[Federal Register: November 19, 2010 (Volume 75, Number 223)]
[Page 70946-70947]
From the Federal Register Online via GPO Access [wais.access.gpo.gov]



Fish and Wildlife Service

[FWS-R5-ES-2010-N249; 50120-1113-0000-C2]

Endangered and Threatened Wildlife and Plants; Assisting States, Federal Agencies, and Tribes in Managing White-Nose Syndrome in Bats; Draft National Plan; Extension of Public Comment Period

AGENCY: Fish and Wildlife Service, Interior.

ACTION: Notice of availability; extension of comment period.


SUMMARY: We, the U.S. Fish and Wildlife Service (FWS), are extending 
the public comment period for the draft national plan to assist States, 
Federal agencies, and Tribes in managing white-nose syndrome (WNS) in 
bats. See SUPPLEMENTARY INFORMATION for details. If you have already 
submitted comments, please do not resubmit them; we have already 
incorporated them in the public record and will fully consider them in 
our final decision.

DATES: Submit comments on this document on or before December 26, 2010.

ADDRESSES: Send your written comments on the draft plan, by U.S. mail 
to Dr. Jeremy Coleman, National WNS Coordinator, U.S. Fish and Wildlife 
Service, New York Field Office, 3817 Luker Road, Cortland, New York 
13045; or by electronic mail to WhiteNoseBats@fws.gov.

Coordinator, at the New York Field Office (see ADDRESSES) or by phone 
at 607-753-9334.

SUPPLEMENTARY INFORMATION: On October 28, 2010, we published a Federal 
Register notice (75 FR 66387) announcing availability for public review 
of a draft national plan to assist States, Federal agencies, and Tribes 
in managing WNS in bats. That notice mistakenly announced a 33-day 
public comment period instead of a 60-day public comment period. We are 
extending the public comment period on the draft plan to the originally 
planned 60 days.
    WNS is a fungal disease responsible for unprecedented mortality in 
hibernating bats in the northeastern United States. It has spread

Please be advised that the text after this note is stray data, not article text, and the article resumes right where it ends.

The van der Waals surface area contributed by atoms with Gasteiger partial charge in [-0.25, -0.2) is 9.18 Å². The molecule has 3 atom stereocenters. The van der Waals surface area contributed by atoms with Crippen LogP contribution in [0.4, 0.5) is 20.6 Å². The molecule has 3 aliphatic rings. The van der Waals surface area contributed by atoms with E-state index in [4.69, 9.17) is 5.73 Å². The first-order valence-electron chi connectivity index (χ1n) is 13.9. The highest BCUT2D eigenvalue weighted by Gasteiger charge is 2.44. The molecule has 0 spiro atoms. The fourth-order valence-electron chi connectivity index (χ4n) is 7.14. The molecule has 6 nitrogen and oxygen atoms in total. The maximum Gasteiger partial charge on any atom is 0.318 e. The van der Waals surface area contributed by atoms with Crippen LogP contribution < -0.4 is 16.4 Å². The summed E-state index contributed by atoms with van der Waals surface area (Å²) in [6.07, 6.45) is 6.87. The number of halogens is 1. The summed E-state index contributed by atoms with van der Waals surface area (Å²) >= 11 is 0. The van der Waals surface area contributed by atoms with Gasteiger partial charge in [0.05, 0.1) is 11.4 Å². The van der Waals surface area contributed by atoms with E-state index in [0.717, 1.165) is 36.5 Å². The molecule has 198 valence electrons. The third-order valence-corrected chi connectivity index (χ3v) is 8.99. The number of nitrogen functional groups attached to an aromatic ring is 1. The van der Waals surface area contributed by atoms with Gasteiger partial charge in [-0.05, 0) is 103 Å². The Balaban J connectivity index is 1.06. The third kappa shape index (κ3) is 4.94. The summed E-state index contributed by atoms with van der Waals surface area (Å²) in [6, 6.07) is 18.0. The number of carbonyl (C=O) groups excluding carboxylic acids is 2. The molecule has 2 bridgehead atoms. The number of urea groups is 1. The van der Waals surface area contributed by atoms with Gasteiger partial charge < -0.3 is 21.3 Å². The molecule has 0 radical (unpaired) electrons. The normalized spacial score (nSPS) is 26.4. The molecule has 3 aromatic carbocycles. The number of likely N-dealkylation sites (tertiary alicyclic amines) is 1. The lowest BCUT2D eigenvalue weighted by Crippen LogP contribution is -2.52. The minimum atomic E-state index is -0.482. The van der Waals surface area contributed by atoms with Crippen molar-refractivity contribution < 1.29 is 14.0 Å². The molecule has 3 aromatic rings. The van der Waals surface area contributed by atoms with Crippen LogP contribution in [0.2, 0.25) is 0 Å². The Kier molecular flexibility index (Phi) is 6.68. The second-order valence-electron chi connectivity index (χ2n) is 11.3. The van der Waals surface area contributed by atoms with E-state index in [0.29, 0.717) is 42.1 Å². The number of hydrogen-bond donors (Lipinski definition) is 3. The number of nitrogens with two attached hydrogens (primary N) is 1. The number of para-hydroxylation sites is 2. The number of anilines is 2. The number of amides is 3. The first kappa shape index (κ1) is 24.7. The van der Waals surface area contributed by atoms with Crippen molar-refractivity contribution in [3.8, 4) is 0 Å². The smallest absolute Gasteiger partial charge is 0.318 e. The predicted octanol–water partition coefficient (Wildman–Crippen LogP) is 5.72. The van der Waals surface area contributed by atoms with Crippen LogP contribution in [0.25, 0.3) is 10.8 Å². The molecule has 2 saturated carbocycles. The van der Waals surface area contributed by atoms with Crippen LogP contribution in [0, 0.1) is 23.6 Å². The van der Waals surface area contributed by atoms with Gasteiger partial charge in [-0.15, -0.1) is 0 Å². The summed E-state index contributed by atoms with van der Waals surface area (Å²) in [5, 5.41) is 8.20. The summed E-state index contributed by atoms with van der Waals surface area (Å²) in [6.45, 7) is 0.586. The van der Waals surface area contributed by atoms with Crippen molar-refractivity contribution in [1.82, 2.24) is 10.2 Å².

rapidly since its discovery in January 2007, and poses a potentially 
catastrophic threat to hibernating bats throughout North America, 
including several species listed as endangered or threatened under the 
Endangered Species Act (ESA). Listed bats include the Indiana bat 
(Myotis sodalis), Virginia big-eared bat (Corynorhinus townsendii 
virginianus), Ozark big-eared bat (Corynorhinus townsendii ingens), and 
gray bat (Myotis grisescens).
    The draft plan was prepared by representatives of the U.S. 
Department of Agriculture's Animal and Plant Health Inspection Service 
and Forest Service; U.S. Department of Defense's Army Corps of 
Engineers; U.S. Department of the Interior's Bureau of Land Management, 
National Park Service, and FWS; St. Regis Mohawk Tribe; Kentucky 
Department of Fish and Wildlife Resources; Missouri Department of 
Conservation; New York State Department of Environmental Conservation; 
Pennsylvania Game Commission; Vermont Department of Fish and Wildlife; 
and Virginia Department of Game and Inland Fisheries.

Document Availability

    An electronic copy of the draft plan is available online at 
http:[sol][sol]www.fws.gov/WhiteNoseSyndrome/. The document is also 
available from the FWS's New York Field Office (see ADDRESSES).

Public Availability of Comments

    Before including your address, phone number, electronic mail 
address, or other personal identifying information in your comment, you 
should be aware that your entire comment--including your personal 
identifying information--may be made publicly available at any time. 
While you may ask us in your comment to withhold your personal 
identifying information from public review, we cannot guarantee that we 
will be able to do so.

[[Page 70947]]


    As a number of federally listed bat species are threatened by WNS, 
the FWS is issuing this notice primarily under the authority of the ESA 
of 1973 (16 U.S.C. 1531). This plan is intended to guide recovery of 
listed bats. It was developed so that it can be easily adopted or 
incorporated into existing or future recovery plans.

    Dated: November 3, 2010.
Wendi Weber,
Deputy Regional Director, Region 5, U.S. Fish and Wildlife Service.
[FR Doc. 2010-29257 Filed 11-18-10; 8:45 am]